Thanksgiving For The American Connections In The Uk
Friday November 28, 2014 by Alex Wood
THE famous "flag" painting BY JASPER JOHNS
Did you know that the tune for ‘The Star-Spangled Banner’ originated in Gloucester? In the 1700’s John Stafford Smith was a choirboy at Gloucester Cathedral and this is where he wrote a tune called “Anacreon” which became popular in America in the latter part of the 18th Century. Francis Scott Key must have liked it because he set his own words to the tune and it became “The Star-Spangled Banner”.
Located near the Tower of London, All Hallows by the Tower Church is the oldest Church in the City of London, and consequently has a number of ties to the United States. William Penn, the founder of Pennsylvania, was both baptized and educated here and President John Quincy Adams was married in the Church in 1797.
If you head to 23 Brook Street in Mayfair, London, you’ll find a blue plaque celebrating the fact that the legendary US guitarist and pop star, Jimi Hendrix, once lived at this location.
St George's Church in Hanover Square is a building and parish that has strong historic links with the United States of America. It’s been the wedding venue for many Americans but the most notable has to be Theodore Roosevelt, the 26th President of the United States, who married Edith Kermit Carow, in the church in December 1886.
The Whitechapel Bell Foundry is one of the oldest manufacturing companies in Great Britain and has contributed a number of artifacts to the United States. Without doubt the most famous however, is the Liberty Bell in Pennsylvania.
Outside of London...
The American Air Museum in Duxford, Cambridge, is a memorial to the American airmen who were stationed in UK bases during conflicts in WWII, Korea, Vietnam, Libya, and Iraq. The Museum houses the largest collection of American warplanes outside of the United States.
Brookwood American Cemetery and Memorial in Surrey houses 468 American military dead on 4.5 acres. The graves are white marble and surround a chapel that lists the names of 563 of these brave missing soldiers.
The Kennedy memorial in Runnymede, near Egham, was built in honor of President John F Kennedy and is placed near the site where the Magna Carta was signed. This picturesque hilltop memorial overlooks the River Thames and the site is also home to a number of other memorials.
The Mayflower Memorial in Plymouth commemorates the Pilgrims departure to a new land in 1620. The Pilgrims, a group of religious Puritans, had fled England first to the Netherlands and then the United States, and eventually arrived in present day Massachusetts, founding Plymouth.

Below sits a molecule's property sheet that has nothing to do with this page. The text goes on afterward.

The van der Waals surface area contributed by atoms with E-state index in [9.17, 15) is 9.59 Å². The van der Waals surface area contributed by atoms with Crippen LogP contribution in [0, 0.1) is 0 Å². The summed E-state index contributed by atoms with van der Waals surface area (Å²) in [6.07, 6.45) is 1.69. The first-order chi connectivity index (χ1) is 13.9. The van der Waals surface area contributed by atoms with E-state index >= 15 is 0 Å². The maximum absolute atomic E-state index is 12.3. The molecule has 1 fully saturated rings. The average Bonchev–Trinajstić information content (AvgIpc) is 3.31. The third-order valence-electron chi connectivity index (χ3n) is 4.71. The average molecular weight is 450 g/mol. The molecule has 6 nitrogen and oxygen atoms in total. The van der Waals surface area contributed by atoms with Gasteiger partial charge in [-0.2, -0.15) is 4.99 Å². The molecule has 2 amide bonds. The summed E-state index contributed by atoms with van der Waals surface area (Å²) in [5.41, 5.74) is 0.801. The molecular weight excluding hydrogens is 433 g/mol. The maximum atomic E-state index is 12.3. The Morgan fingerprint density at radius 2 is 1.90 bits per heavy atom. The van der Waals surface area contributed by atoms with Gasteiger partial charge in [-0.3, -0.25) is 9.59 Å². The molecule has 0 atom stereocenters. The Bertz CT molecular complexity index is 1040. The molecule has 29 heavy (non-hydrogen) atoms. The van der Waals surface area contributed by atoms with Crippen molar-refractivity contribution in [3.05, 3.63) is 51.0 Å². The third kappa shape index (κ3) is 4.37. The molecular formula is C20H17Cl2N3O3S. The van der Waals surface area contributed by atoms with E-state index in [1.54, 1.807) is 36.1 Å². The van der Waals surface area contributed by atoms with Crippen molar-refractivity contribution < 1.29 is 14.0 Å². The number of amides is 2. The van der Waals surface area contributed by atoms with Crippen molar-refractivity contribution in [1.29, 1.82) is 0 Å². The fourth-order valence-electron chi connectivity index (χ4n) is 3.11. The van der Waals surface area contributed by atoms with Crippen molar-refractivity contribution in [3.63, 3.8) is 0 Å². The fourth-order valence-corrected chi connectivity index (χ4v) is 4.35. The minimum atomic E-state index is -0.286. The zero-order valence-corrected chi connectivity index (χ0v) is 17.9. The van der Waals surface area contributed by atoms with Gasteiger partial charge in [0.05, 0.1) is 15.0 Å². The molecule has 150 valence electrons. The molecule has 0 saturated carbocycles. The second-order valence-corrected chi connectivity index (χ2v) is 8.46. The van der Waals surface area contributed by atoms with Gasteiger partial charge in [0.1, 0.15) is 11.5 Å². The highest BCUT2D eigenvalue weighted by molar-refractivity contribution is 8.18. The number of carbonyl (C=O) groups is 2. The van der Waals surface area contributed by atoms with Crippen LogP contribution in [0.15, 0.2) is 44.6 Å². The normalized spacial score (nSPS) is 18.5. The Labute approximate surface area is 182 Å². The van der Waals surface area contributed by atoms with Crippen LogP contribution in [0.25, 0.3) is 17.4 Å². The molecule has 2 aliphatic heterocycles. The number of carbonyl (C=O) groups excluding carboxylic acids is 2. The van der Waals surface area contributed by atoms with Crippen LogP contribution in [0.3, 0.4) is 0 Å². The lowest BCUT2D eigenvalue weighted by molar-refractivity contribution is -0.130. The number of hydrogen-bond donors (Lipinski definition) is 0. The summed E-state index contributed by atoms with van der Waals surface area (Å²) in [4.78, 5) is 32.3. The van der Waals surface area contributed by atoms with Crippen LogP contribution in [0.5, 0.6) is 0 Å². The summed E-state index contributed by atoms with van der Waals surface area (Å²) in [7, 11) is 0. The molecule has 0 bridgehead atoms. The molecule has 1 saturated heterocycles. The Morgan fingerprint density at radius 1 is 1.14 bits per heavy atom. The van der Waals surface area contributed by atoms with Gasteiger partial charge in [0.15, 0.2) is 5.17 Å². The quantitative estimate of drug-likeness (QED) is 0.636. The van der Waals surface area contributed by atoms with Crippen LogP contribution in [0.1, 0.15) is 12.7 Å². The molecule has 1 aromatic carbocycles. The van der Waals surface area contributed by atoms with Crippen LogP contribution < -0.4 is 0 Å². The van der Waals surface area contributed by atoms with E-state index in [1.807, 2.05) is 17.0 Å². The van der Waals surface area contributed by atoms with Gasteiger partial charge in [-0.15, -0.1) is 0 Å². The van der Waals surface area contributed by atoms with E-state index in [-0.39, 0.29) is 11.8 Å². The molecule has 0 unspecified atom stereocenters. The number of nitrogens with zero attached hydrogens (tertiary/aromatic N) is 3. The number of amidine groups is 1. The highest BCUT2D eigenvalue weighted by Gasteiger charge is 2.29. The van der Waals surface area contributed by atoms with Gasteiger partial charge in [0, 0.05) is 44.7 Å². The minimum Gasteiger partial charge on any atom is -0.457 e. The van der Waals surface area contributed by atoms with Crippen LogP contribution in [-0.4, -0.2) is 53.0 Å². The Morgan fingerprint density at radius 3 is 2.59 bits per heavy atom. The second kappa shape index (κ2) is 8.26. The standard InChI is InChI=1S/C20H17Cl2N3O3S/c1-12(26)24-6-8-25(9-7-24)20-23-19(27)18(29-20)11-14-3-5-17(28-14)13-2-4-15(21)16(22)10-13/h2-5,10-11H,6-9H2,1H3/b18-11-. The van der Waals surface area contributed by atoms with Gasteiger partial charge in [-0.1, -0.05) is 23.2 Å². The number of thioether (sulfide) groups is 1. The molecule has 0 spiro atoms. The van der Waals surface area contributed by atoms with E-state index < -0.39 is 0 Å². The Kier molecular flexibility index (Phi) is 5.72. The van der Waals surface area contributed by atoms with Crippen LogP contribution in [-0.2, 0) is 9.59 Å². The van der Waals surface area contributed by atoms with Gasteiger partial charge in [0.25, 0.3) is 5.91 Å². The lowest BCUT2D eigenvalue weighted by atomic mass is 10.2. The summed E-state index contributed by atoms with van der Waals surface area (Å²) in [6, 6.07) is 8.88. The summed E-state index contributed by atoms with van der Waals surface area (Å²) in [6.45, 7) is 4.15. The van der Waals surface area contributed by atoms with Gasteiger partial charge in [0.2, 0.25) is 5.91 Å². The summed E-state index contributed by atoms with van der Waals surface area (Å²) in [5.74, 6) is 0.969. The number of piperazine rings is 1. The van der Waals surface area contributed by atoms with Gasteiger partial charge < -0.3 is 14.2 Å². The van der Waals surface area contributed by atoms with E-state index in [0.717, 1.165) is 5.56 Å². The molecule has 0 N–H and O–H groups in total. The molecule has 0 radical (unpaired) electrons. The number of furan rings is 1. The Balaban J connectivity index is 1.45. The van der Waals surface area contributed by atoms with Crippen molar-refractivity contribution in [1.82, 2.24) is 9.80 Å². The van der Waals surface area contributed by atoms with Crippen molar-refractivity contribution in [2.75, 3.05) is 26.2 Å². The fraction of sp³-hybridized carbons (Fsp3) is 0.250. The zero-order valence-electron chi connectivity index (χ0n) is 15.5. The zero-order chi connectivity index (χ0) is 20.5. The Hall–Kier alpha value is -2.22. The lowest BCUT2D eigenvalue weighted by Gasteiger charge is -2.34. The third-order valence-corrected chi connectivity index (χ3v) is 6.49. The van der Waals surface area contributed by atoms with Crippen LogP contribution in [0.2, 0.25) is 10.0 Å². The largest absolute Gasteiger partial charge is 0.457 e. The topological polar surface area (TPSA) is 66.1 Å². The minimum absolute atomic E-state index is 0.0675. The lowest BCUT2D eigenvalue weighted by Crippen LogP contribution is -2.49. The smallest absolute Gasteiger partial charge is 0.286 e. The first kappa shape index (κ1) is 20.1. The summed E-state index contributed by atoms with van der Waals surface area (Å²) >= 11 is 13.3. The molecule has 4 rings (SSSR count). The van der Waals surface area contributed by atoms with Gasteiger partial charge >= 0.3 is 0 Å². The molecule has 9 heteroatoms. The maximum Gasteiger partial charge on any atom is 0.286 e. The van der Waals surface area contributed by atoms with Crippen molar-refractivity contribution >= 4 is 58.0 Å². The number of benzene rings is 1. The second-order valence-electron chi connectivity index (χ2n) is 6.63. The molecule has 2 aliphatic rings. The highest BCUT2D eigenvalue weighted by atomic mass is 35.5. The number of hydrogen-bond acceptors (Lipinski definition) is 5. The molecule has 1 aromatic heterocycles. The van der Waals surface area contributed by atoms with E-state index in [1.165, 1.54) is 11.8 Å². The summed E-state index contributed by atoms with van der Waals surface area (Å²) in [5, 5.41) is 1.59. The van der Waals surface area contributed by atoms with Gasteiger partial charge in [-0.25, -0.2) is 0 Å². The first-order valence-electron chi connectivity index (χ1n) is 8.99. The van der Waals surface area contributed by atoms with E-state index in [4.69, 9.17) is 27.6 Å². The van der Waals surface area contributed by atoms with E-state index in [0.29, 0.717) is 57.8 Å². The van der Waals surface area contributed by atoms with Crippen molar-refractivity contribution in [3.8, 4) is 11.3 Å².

Washington Old Hall, near Washington, Tyne and Wear, is one of the ancestral homes of President George Washington and is preserved by the UK National Trust.
In Scotland and Wales...
Andrew Carnegie, born in Dunfermline, was a Scottish-American steel baron who died the richest man in the world after founding what would become U.S. Steel. Carnegie is now famous for his philanthropic fund that has also preserved his birthplace and many other buildings in Dunfermline.
The Declaration of Arbroath was one of the main influences on the Declaration of Independence and can be seen in the National Museum of Scotland in Edinburgh. It’s no surprise when you find out that one third of the signatories of the Declaration of Independence were of Scottish descent.
The Edinburgh Civil War Memorial on Calton Hill, Edinburgh, is a testament to the Scottish men who gave their lives fighting in the American Civil War. The memorial consists of a statue of President Abraham Lincoln with one free and one crouching slave.
St Giles Parish Church in Wrexham, Wales is the burial place of Elihu Yale, founder of the world famous Yale University. Yale's ancestry can be traced back to the family estate at Plas yn Iâl near the village of Llandegla, Wales. Yale made his money working in the British East India Company and sent funds to set up Yale college when a request came from Cotton Mather in 1718.
Gwydir Castle in Llanrwst, North Wales, contains carved and gilded paneling that was at one time owned by American press mogul William Randolph Hearst. The panels were inherited by the Metropolitan Museum of Art after Hearst's death and have been restored to their original form and returned to the Castle.
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Posted by Alex Wood